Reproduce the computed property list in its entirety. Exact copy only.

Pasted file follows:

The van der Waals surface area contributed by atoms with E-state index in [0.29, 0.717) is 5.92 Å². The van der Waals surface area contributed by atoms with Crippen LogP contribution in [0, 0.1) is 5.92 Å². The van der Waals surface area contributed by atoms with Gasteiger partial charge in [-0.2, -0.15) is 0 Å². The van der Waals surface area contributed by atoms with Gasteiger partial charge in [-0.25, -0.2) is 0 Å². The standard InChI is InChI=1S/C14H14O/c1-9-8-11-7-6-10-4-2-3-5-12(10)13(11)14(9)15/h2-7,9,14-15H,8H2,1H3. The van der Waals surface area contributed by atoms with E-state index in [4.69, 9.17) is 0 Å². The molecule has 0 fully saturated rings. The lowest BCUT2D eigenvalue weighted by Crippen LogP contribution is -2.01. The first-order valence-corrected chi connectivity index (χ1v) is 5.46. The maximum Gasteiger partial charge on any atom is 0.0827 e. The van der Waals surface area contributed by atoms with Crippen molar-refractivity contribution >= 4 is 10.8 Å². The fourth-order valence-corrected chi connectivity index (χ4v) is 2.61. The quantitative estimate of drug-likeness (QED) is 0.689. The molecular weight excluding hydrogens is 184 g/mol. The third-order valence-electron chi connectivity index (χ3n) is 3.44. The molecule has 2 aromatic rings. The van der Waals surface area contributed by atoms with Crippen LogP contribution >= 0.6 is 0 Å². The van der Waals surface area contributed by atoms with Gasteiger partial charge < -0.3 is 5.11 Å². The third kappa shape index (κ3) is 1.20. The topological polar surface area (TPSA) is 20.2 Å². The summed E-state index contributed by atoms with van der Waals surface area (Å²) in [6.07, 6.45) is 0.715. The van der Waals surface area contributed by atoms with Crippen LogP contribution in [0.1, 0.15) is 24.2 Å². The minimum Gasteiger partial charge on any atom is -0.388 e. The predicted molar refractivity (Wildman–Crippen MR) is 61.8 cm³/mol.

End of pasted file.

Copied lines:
The van der Waals surface area contributed by atoms with E-state index in [0.29, 0.717) is 5.92 Å². The van der Waals surface area contributed by atoms with Crippen LogP contribution in [0, 0.1) is 5.92 Å². The van der Waals surface area contributed by atoms with Gasteiger partial charge in [-0.2, -0.15) is 0 Å². The van der Waals surface area contributed by atoms with Gasteiger partial charge in [-0.25, -0.2) is 0 Å². The standard InChI is InChI=1S/C14H14O/c1-9-8-11-7-6-10-4-2-3-5-12(10)13(11)14(9)15/h2-7,9,14-15H,8H2,1H3. The van der Waals surface area contributed by atoms with E-state index in [4.69, 9.17) is 0 Å². The molecule has 0 fully saturated rings. The lowest BCUT2D eigenvalue weighted by Crippen LogP contribution is -2.01. The first-order valence-corrected chi connectivity index (χ1v) is 5.46. The maximum Gasteiger partial charge on any atom is 0.0827 e. The van der Waals surface area contributed by atoms with Crippen molar-refractivity contribution >= 4 is 10.8 Å². The fourth-order valence-corrected chi connectivity index (χ4v) is 2.61. The quantitative estimate of drug-likeness (QED) is 0.689. The molecular weight excluding hydrogens is 184 g/mol. The third-order valence-electron chi connectivity index (χ3n) is 3.44. The molecule has 2 aromatic rings. The van der Waals surface area contributed by atoms with Crippen LogP contribution >= 0.6 is 0 Å². The van der Waals surface area contributed by atoms with Gasteiger partial charge < -0.3 is 5.11 Å². The third kappa shape index (κ3) is 1.20. The topological polar surface area (TPSA) is 20.2 Å². The summed E-state index contributed by atoms with van der Waals surface area (Å²) in [6.07, 6.45) is 0.715. The van der Waals surface area contributed by atoms with Crippen LogP contribution in [0.1, 0.15) is 24.2 Å². The minimum Gasteiger partial charge on any atom is -0.388 e. The predicted molar refractivity (Wildman–Crippen MR) is 61.8 cm³/mol.